“What a man hears, he may doubt; what he sees, he may possibly doubt; but what he does, he cannot doubt.”

With these words Seaman Knapp, sometimes called the “father” of Cooperative Extension, neatly expressed the hands-on teaching principle at the heart of the success of its efforts to help Maine farmers – and farm families across the nation. The program offered instruction on growing productive crops and raising healthy livestock; on eating healthfully; and – by “extending” the scientific resources of the nation’s agricultural colleges – on managing farms and homes more efficiently and effectively.

This year, the Cooperative Extension celebrates a century of federally funded educational outreach. Building on decades of earlier cooperative work by agricultural societies and colleges, in 1914 Congress was persuaded that extension education merited federal support, which arrived with the Smith-Lever Act.

What has the organization meant to the people of this largely rural state? And what is its role today?

The “cooperation” in the name exists between land-grant colleges (established in the 19th century to teach future farmers), the U.S. Department of Agriculture and county extension associations. At a time when more than 50 percent of Americans lived in the countryside, and 30 percent of the workforce was engaged in farming, the extension’s earliest focus was on extending agricultural education to working farmers.

“No sooner had the College of Agriculture (as the University of Maine was then known) opened its doors in 1868 than people other than resident students began to ask for information and instruction on agricultural subjects,” agricultural historian Clarence Day wrote.

By 1910, that demand was so great that the university (Orono is still the Maine Extension’s home base) appointed its first full-time extension director. Two years later, it hired its first county agents, and two years after that, Congress began to dispense federal funding, which continues to this day.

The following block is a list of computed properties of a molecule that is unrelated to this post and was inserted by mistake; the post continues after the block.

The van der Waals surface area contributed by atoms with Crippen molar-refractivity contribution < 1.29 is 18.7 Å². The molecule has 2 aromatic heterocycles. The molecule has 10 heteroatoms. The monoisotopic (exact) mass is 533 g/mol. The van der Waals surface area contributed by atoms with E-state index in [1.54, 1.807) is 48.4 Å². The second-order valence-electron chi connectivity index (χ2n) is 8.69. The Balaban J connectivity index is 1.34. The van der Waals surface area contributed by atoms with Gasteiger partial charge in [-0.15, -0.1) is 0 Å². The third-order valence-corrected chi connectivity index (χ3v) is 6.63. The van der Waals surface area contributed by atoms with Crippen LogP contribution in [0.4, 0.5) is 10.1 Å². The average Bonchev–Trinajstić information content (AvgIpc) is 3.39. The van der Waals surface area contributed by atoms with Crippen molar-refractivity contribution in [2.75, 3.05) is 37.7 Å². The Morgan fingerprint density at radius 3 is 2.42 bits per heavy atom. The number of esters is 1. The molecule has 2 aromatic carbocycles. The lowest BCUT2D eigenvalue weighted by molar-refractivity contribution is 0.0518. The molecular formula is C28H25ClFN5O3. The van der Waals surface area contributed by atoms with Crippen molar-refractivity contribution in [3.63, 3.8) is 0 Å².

The county agents, known today as extension educators, were – and are, along with a corps of staff and volunteers – the backbone of the program, and a big part of their task was to figure out how to persuade farmers to try new techniques and technologies.

One of the more successful early teaching strategies was the exhibit- and demonstration-based Farmers Institute. Run by agricultural groups such as the Grange or the Farmers Alliance, often in cooperation with agricultural schools, the institutes were, in effect, movable classrooms that transported exhibits and university teaching staff to rural farmers, rather than asking the farmers to come to them.

In pre-automobile days, moving materials and staff was a logistical challenge but one that railroad companies were especially well suited to handle. “Special” trains run by the Maine Central and Bangor and Aroostook railroads brought institutes to rural farmers. In 1910, for example, the Modern Farming Special hauled exhibits that demonstrated new gas-powered technology for spraying, and equipment for improved tilling, seeding and harvesting.

Exhibits and expert instructors and lecturers from the university taught the latest in veterinary science, dairying technology, potato grading and breeding, proper crop rotation and other practices intended to increase efficiency, productivity, and ultimately, the farmers’ bottom lines.

The institutes were well attended and did a good job of exposing isolated farmers to new ideas and technologies. But implementing change wasn’t always easy. Many Maine farmers distrusted “academic types” and “book farming,” as well as the business interests – including the railroads – that were promoting agricultural improvement.

During Farm and Home Week in 1938, the University of Maine celebrated the progress of extension work with a pageant that featured a re-enactment of a first encounter between a county agent and a skeptical Maine farmer: It took quite a bit of convincing for the farmer to accept that the agent had anything useful to offer.